Immortalized in books by Lucy Maude Montgomery as the home of Anne of Green Gables, Canada’s most diminutive province is considered one of the country’s top golf destinations and, as with all the Atlantic provinces, the seafood culinary experience is a big draw. Prince Edward Island lobster, oysters and mussels are world famous.
Winding trails linking rural communities, waterways for kayaking and the peaceful, country quiet that envelopes most of the island are a few features the wellness-minded traveler will find on Prince Edward Island. The 300 km (about 186 miles) Confederation Trail, for instance, is considered one of the finest cycling paths in the country.
Things you should know before you go:
• Confederation Bridge joining Prince Edward Island to the mainland is open year-round.
• Charlottetown and Summerside are the main cities.
• The soil is red (think adobe red) due to heavy content of iron oxide which rusts on exposure to air.
• Canada’s smallest province is just 224 km (140 miles) from tip to tip. Population is just under 140,000.
More About Prince Edward Island
Linked to the mainland by Confederation Bridge (one of the world’s longest continuous multi-span bridges) Canada’s smallest province is as renowned for its lobster and Malpeque oysters as it is for being the home of Lucy Maud Montgomery’s red-headed heroine, Anne of Green Gables. In 2008 the island plans to celebrate the novel’s 100th anniversary of world-wide popularity.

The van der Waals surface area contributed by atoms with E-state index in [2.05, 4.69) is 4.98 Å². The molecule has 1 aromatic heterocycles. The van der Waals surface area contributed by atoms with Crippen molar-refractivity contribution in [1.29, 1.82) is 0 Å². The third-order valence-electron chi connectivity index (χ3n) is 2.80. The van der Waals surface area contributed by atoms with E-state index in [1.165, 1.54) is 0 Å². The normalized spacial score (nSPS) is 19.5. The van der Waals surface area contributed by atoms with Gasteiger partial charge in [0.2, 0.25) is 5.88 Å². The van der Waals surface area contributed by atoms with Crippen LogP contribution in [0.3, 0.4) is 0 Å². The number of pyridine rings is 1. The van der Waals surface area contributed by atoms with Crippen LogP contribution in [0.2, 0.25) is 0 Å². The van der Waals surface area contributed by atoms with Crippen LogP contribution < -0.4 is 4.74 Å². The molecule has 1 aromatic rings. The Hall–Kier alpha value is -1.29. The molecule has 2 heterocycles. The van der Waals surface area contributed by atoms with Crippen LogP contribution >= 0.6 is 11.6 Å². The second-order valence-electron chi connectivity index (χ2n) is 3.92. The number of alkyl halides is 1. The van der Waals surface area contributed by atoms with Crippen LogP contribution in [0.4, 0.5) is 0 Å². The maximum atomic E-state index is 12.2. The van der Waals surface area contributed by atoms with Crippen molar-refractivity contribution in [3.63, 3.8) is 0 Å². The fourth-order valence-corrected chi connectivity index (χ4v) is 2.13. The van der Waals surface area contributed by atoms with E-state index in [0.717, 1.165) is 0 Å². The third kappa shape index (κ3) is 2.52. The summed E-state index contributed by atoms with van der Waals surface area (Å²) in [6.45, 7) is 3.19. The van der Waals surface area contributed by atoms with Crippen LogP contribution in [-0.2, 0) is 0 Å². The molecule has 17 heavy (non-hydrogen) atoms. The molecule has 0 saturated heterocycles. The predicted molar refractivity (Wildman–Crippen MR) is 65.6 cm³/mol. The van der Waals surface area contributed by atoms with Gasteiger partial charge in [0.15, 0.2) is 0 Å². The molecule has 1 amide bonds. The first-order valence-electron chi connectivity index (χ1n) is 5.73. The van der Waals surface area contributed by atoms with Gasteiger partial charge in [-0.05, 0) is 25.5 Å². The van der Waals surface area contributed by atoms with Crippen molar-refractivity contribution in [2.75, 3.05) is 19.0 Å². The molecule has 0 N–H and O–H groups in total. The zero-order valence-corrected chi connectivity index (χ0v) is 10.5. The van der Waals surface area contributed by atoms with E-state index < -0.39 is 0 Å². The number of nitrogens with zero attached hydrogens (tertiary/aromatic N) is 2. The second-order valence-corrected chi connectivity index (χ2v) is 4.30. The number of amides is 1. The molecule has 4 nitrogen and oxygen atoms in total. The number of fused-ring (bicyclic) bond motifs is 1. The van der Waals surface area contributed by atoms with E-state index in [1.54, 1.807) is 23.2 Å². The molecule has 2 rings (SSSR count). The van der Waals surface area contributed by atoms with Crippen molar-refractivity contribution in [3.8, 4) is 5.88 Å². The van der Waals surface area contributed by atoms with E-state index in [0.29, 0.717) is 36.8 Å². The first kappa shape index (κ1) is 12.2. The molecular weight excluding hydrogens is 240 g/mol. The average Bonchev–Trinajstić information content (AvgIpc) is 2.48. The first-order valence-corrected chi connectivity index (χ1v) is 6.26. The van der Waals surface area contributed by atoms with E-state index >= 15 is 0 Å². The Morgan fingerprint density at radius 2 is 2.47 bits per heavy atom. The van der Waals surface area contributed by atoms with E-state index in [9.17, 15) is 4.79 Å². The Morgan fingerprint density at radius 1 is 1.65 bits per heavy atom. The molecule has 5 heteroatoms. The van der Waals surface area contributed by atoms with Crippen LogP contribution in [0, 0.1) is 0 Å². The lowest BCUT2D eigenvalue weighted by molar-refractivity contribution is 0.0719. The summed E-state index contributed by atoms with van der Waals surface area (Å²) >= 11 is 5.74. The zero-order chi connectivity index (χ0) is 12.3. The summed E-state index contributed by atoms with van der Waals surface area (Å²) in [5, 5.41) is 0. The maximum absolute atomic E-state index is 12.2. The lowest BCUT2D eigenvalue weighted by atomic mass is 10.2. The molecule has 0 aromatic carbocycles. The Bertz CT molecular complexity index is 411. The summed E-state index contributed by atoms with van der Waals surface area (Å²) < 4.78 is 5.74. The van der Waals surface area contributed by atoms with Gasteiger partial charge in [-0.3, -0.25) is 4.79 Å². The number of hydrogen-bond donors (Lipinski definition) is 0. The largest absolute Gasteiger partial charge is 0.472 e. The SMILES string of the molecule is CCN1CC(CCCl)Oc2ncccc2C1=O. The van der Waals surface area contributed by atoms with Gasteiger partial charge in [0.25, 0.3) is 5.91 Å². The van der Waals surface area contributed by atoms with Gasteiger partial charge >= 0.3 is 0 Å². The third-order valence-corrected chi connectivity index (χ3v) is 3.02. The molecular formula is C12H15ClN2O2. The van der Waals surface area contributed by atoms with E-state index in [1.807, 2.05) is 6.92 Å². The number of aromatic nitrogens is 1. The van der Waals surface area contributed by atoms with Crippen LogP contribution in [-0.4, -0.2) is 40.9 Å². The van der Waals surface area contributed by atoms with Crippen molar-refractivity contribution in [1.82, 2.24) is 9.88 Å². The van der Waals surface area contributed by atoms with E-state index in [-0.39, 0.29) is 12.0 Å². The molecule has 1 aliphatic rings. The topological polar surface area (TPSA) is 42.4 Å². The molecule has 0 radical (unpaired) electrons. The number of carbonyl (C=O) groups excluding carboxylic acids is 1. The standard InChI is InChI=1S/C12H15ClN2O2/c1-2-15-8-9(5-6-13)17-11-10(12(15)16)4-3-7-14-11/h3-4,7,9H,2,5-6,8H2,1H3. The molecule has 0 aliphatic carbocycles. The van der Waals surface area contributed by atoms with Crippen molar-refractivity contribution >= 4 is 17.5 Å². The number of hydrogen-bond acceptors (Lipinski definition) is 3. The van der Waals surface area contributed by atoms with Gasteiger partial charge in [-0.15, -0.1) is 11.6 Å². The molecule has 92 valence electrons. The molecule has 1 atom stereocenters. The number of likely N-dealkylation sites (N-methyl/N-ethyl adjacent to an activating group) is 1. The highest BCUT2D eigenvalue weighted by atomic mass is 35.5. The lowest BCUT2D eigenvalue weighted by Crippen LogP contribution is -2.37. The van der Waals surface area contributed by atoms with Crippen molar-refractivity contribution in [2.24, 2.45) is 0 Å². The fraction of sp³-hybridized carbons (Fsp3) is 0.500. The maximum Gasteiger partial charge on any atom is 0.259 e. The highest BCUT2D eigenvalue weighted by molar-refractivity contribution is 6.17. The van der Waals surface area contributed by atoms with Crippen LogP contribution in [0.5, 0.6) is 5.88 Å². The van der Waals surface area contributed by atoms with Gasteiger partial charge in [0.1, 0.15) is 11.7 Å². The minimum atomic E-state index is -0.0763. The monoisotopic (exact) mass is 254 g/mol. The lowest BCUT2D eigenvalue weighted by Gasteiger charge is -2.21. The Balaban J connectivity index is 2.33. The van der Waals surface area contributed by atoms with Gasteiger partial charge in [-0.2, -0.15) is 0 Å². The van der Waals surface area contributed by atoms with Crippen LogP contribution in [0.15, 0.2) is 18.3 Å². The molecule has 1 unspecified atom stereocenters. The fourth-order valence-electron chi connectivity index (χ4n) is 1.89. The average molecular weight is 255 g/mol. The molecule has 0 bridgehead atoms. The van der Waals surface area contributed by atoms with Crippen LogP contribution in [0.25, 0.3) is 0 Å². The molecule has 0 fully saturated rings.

And, yes, the soil on this crescent-shaped island, really is red – adobe red. But you’ll also find golden, sugar sand beaches, dramatic red sandstone cliffs, rolling sand dunes mixed in with hillside pastures, wide open fields and family farms. With scenic ocean-fronts and inspirational vistas, the island offers a leisurely pace of life that is in complete contrast to the urban rush of big cities. Even the cities of Summerside and Charlottown are more like big towns. Single lane highways wind past potato fields, grazing cows, tiny farms, lovely little villages with the mandatory church and beyond that more fields.
Most visitors explore the island during July and August but fall is also a good time to visit.
Where should you stay when visiting Prince Edward Island?
A family-owned business since 1860, Shaw’s Hotel remains a landmark on the North Shore bordering Prince Edward Island National Park. A five-minute walk to the beach thru a wood shaded lane, the inn is also a designated National Historic Site Of Canada A 10-minute drive from the airport and just 20 minutes to the capital city of Charlottetown, Shaw’s Hotel offers 15 rooms at the Inn, 10 cottage plus 15 deluxe chalets with up to four bedrooms. Rates start at $135 CA.
Nearby activities include cycling, sea kayaking canoeing, and walks along one of Canada’s ‘best kept secret’ beaches.
Owner/manager Robbie Shaw says, “the moist gentle sea breezes often lead people to comment on how well they slept and it is because of these moist sea breezes that Shaw’s attracted our first customers way back in 1860.”
For more on Prince Edward Island contact Tourism PEI